If drinking is becoming a problem—alcohol use is interfering with work or relationships, you regularly drink more than you plan to, or you drink more than you used to—then treatment for alcohol use disorder is a critical step to stopping alcohol dependence. But what happens to the body when you stop drinking? What does it feel like to stop drinking? How long does alcohol withdrawal last?
These are questions you might be asking if you are coming to terms with the reality that your drinking is not healthy. How will you deal with alcohol withdrawal if you decide to stop?
We’re glad you want to know because understanding alcohol withdrawal is an important part of successful treatment. When you know what to expect, you can go into treatment committed to stopping drinking. That said, every person is different. How much, how often and how long you’ve been drinking will impact what it feels like to go through alcohol withdrawal.
The good news is, on the other side of withdrawal is an opportunity to get healthy again. So, while alcohol withdrawal symptoms can vary from shakiness and anxiety to life-threatening Delirium Tremens (DTs), if you go through withdrawal under medical supervision, you will land on the other side of detox in a place where treatment is successful.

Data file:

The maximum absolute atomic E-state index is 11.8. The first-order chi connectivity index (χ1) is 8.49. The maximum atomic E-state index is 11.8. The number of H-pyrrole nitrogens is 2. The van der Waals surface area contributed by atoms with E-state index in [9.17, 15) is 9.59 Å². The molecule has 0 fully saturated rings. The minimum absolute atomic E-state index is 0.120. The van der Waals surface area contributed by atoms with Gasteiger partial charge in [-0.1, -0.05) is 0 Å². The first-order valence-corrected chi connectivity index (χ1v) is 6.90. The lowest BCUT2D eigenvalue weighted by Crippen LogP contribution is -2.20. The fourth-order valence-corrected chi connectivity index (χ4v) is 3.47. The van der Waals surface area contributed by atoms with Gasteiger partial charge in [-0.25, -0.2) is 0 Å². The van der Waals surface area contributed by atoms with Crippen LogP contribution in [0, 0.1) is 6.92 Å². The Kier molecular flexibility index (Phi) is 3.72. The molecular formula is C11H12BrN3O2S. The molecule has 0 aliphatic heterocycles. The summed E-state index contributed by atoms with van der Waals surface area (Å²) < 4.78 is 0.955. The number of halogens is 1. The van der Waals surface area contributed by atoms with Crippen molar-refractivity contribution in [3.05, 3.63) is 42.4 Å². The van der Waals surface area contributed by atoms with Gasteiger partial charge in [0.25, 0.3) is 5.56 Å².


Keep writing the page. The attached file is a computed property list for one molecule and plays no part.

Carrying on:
Let’s talk more about how long alcohol withdrawal can last and how to deal with alcohol withdrawal.
How Long Will I Experience Alcohol Withdrawal?
There are basically three different stages of dealing with alcohol withdrawal and typically begins within 6 hours to a day after the last drink. The stage and severity of alcohol withdrawal you experience depend on how much, how often and how long you drank. Typically, withdrawal symptoms decrease within five to seven days, but the psychological side effects can last for several weeks and beyond without proper treatment. Here are some general guidelines.
Stage 1 – within 8 hours of the last drink: This usually includes anxiety and you may experience abdominal pain. Insomnia is common.